With the risk of sounding like a motivational speaker I say these words my mother has always professed to me: “ En tiempos de crisis es donde emergen nuevas oportunidades y posibilidades” (which roughly translates into: “During times of crisis is when new opportunities and possibilities emerge”). After I finished my Master’s degree in English I started looking for jobs and applying to different places to work but couldn’t get nothing as much as a call-back. It was during this time that I moved back home to my island, Puerto Rico (PR), and started playing with my girlfriend’s camera: posing for pictures and photographing anything that piqued my interest. It wasn’t long after I had gotten back that I started putting all the pieces of the puzzle together -- there was this burning desire to build something different from what I was seeing: I wanted to create narratives/stories around my sessions; I wanted to build an experience for both the viewer and the reader inside my audience – thus, I contacted my cousin, Henry J. Rivera (the photographer), his sister, Frances Rivera (the graphic designer and the model in most of our pictures – Yes, she’s my cousin, not my girlfriend!), leaving me with the written word -- it was Kismet! Flash-forward four months and here we are: Elliptical Patterns.

Tell us about your passion for writing

Let’s take a stroll down memory lane… It all started when I was 15 years old, I had this Spanish teacher who taught and propelled me to fall, punch-drunk, in love with the Language -- she taught me to understand and feel the weight of the Word through Poetry. Therefore, through the years I have always saved a special spot for Poetry and tried to do my best to hone my skills. Even as I write this answer, I’m jotting-down everything that comes to mind and trying to contain myself from diverting from the point and starting to rhyme. To this day, I have written countless poems, which I am always re-writing and re-working; but rest easy everything’s not lost, there is still evidence:  an universe called Windblown World, where some of my creations roam free -- when they’re not caught between a blank-page and my pen.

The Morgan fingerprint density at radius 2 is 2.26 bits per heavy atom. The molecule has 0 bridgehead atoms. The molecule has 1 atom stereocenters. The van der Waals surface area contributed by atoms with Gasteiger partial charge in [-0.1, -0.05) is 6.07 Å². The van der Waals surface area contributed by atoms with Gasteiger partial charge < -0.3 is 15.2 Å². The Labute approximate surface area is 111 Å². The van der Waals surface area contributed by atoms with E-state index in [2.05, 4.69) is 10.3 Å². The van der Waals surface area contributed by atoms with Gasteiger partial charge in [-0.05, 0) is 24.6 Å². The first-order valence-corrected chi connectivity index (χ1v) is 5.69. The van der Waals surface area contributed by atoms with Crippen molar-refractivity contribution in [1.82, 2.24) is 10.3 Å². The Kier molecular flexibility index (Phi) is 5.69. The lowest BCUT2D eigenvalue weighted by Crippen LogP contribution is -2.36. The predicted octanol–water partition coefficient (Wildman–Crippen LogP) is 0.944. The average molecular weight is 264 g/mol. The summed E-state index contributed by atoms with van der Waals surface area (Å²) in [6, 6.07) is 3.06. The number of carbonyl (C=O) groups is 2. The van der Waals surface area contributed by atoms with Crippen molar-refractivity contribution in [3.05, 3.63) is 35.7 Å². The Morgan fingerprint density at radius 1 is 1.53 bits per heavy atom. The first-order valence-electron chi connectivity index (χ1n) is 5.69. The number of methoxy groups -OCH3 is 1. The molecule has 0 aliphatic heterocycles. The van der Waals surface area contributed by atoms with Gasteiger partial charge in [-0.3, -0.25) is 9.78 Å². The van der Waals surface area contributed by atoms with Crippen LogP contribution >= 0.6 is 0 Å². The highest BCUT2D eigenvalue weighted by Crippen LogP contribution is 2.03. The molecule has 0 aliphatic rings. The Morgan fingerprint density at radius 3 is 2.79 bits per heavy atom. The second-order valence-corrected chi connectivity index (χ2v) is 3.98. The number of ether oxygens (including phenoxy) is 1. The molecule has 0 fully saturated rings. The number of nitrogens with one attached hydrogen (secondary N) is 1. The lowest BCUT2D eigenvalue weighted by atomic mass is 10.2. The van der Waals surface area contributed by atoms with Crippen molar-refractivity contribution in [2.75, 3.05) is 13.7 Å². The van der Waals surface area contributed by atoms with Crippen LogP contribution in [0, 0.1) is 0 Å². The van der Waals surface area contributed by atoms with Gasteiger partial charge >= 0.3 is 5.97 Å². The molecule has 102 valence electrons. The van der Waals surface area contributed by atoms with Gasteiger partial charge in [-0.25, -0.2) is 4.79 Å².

It's clear that you put a lot of emotion into your blog pieces. Where do you draw that inspiration from?

Funny you should ask… As a writer – and I use this term loosely – I am always looking for inspiration through everything, may that be through books, movies, music, or just simply my surroundings (yes, like Ralph Waldo Emerson). I will admit that I draw a lot of inspiration from what’s playing through my headphones, which I guess sometimes translate to my writing. Needless to state the obvious, but I’m a huge fan of: Gabriel García Márquez, Paul Auster, Don DeLillo, Jeffrey Eugenides, Chuck Klosterman, and Raymond Chandler, among others in literature; Christopher Nolan, Martin Scorsese, Billy Wilder, David Fincher, P.T. Anderson, among others in film; and The National, Arcade Fire, The Darcys, Hammock, and Tycho, among others in music.

Your students must find it very cool that their professor is also a style blogger. Can you give us a quick anecdote about that?